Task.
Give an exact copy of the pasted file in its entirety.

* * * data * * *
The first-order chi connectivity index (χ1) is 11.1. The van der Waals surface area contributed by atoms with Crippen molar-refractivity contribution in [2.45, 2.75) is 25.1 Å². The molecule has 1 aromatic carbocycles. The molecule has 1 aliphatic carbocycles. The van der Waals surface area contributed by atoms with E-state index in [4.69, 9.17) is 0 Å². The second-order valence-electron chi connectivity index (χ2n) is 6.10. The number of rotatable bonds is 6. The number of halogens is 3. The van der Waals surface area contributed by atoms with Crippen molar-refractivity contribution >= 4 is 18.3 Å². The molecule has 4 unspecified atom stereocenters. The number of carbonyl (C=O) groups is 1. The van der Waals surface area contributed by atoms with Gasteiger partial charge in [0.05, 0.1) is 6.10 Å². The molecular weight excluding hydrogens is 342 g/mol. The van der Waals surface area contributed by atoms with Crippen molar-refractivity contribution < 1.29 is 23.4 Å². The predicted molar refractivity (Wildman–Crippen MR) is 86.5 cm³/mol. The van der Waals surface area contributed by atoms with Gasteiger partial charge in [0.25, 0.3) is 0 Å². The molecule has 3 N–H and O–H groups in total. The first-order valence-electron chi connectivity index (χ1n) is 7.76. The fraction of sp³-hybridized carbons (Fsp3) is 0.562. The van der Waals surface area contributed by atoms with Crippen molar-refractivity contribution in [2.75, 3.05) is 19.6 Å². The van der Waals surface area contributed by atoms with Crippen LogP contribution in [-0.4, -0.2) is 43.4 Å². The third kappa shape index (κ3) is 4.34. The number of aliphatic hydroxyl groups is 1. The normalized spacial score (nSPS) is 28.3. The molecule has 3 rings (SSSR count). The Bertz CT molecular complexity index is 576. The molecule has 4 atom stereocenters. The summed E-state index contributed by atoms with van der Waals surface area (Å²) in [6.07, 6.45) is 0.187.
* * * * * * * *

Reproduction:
The first-order chi connectivity index (χ1) is 11.1. The van der Waals surface area contributed by atoms with Crippen molar-refractivity contribution in [2.45, 2.75) is 25.1 Å². The molecule has 1 aromatic carbocycles. The molecule has 1 aliphatic carbocycles. The van der Waals surface area contributed by atoms with E-state index in [4.69, 9.17) is 0 Å². The second-order valence-electron chi connectivity index (χ2n) is 6.10. The number of rotatable bonds is 6. The number of halogens is 3. The van der Waals surface area contributed by atoms with Crippen molar-refractivity contribution >= 4 is 18.3 Å². The molecule has 4 unspecified atom stereocenters. The number of carbonyl (C=O) groups is 1. The van der Waals surface area contributed by atoms with Gasteiger partial charge in [0.05, 0.1) is 6.10 Å². The molecular weight excluding hydrogens is 342 g/mol. The van der Waals surface area contributed by atoms with Crippen molar-refractivity contribution < 1.29 is 23.4 Å². The predicted molar refractivity (Wildman–Crippen MR) is 86.5 cm³/mol. The van der Waals surface area contributed by atoms with Gasteiger partial charge in [0.25, 0.3) is 0 Å². The molecule has 3 N–H and O–H groups in total. The first-order valence-electron chi connectivity index (χ1n) is 7.76. The fraction of sp³-hybridized carbons (Fsp3) is 0.562. The van der Waals surface area contributed by atoms with Crippen molar-refractivity contribution in [2.75, 3.05) is 19.6 Å². The van der Waals surface area contributed by atoms with Crippen LogP contribution in [-0.4, -0.2) is 43.4 Å². The third kappa shape index (κ3) is 4.34. The number of aliphatic hydroxyl groups is 1. The normalized spacial score (nSPS) is 28.3. The molecule has 3 rings (SSSR count). The Bertz CT molecular complexity index is 576. The molecule has 4 atom stereocenters. The summed E-state index contributed by atoms with van der Waals surface area (Å²) in [6.07, 6.45) is 0.187.